Whatever it is, Richard Linklater’s Boyhood is not quite like anything else. Even the Michael Apted Up series is a different beast, since those are documentaries and this is a self-contained dramatic creation. Just about everyone in the critical world has heaped unstinting praise on it (166 positive reviews vs. two negative ones on Rotten Tomatoes). That it has proved enough of a box office performer for it to be treated as a kind of blockbuster in art film terms is certainly remarkable. This so easily could have been a grand folly by a filmmaker who is no stranger to follies — grand and otherwise. Boyhood is a work that few would even consider undertaking: the story of a boy’s life shot over a period of 12 years — with the same major players in for the duration — that tells its story in vignettes of little more than 10-minute durations each year. Linklater’s attempt is less to tell a story than it is to capture both a life and its times in narrative form. As an idea, it’s … well, on the crazy side. That it works at all is astonishing. That it works as well as it does is almost miraculous.
Setting aside the almost stunt quality of its making (which is hard to do), how good is it really? Is it the “game changer” that has been claimed? Well, since shooting movies over a period of 12 years is unlikely to catch on, I’d say it isn’t. Is it the “greatest coming-of-age” film of all time? I’m hesitant to climb on that bandwagon, because covering a life from 6 to 18 is both more and less than a coming-of-age story — that swath is too broad to conveniently pigeonhole. It has to be taken on its own terms. Is it a great film? Well, maybe — time will tell. It is not without its problems. The acting is often uneven. Linklater’s daughter, Lorelei, who plays Mason’s (Ellar Coltrane) sister, Samantha, is sometimes distractingly shrill (especially early on). Coltrane himself makes up for any acting inexperience by having a likable screen presence. The nature of the film also makes it a rather long affair — 165 minutes — but I don’t think it would work at all were it any shorter. Some of the minor criticisms I’ve read — that it’s sometimes pleasantly observational and other times too story-driven — seem to me to miss the point. Life itself is like this — and that’s what Linklater is after here.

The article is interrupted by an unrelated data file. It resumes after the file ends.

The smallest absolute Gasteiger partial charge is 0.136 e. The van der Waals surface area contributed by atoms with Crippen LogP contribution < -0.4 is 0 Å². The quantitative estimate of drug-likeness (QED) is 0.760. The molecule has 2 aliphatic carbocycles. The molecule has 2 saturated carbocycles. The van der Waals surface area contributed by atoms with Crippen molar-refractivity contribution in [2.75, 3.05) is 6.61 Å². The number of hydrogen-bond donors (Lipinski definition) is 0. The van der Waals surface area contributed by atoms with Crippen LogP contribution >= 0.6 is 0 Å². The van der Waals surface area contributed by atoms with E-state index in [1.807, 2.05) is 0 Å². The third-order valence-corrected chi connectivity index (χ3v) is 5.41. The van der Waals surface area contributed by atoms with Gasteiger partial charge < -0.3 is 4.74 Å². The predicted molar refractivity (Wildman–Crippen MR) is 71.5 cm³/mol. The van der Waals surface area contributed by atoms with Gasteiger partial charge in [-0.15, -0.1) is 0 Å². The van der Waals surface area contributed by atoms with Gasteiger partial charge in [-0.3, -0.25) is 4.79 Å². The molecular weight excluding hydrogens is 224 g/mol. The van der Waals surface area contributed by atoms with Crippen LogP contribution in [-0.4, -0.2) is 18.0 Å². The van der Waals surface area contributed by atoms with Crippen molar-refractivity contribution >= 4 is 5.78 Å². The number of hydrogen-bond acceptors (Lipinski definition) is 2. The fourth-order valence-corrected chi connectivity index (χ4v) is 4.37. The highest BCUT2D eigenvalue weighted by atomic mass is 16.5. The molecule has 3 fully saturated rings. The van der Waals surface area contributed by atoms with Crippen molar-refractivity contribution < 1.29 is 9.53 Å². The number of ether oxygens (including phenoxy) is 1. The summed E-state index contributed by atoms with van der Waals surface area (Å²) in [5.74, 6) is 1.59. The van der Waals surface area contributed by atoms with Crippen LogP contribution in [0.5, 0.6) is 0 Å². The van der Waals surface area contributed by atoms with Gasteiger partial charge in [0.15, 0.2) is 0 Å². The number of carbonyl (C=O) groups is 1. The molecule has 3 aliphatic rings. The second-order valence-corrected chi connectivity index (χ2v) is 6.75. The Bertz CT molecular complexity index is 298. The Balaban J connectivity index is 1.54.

There really isn’t much in the way of a plot. We simply drop in on Mason and his family — and fluctuating extended family — once a year. What drama there is — apart from Mom’s (Patricia Arquette) less-than-stellar choices in husbands, perhaps including Dad (Ethan Hawke) — is largely incidental. It’s mostly in the details — often little things you barely notice, like the obliteration of a children’s growth chart in a rental property — that the film scores its points. Ultimately — like life — it matters very little that the story lacks much in the way of shape, because the individual moments add up to something perhaps even better. And I mean that in terms of this one case. I don’t think I’d care for a steady diet of this approach, but here it works. It evokes memories of one’s own life, even if the specifics are different, and the whole film is infused with a bittersweet quality that stays with you long after the film.
Almost as remarkable as the idea of a filmmaker following the same characters for 12 years is the concept of a filmmaker staying true to such an idea for that same period of time. By this I mean that Richard Linklater isn’t the same filmmaker — or person — that he was in 2002 when this started. A lot of artistic growth — to say nothing of personal events we know nothing about — happened in that time. If the film reflects those changes — and it almost certainly must — it does so smoothly. It does so so smoothly that it always feels like a single film. I think that may impress me more than anything, which is saying something, since there is much here that impresses me — even if I’m not quite as in love with Boyhood as I’m supposed to be. Rated R for language including sexual references, and for teen drug and alcohol use.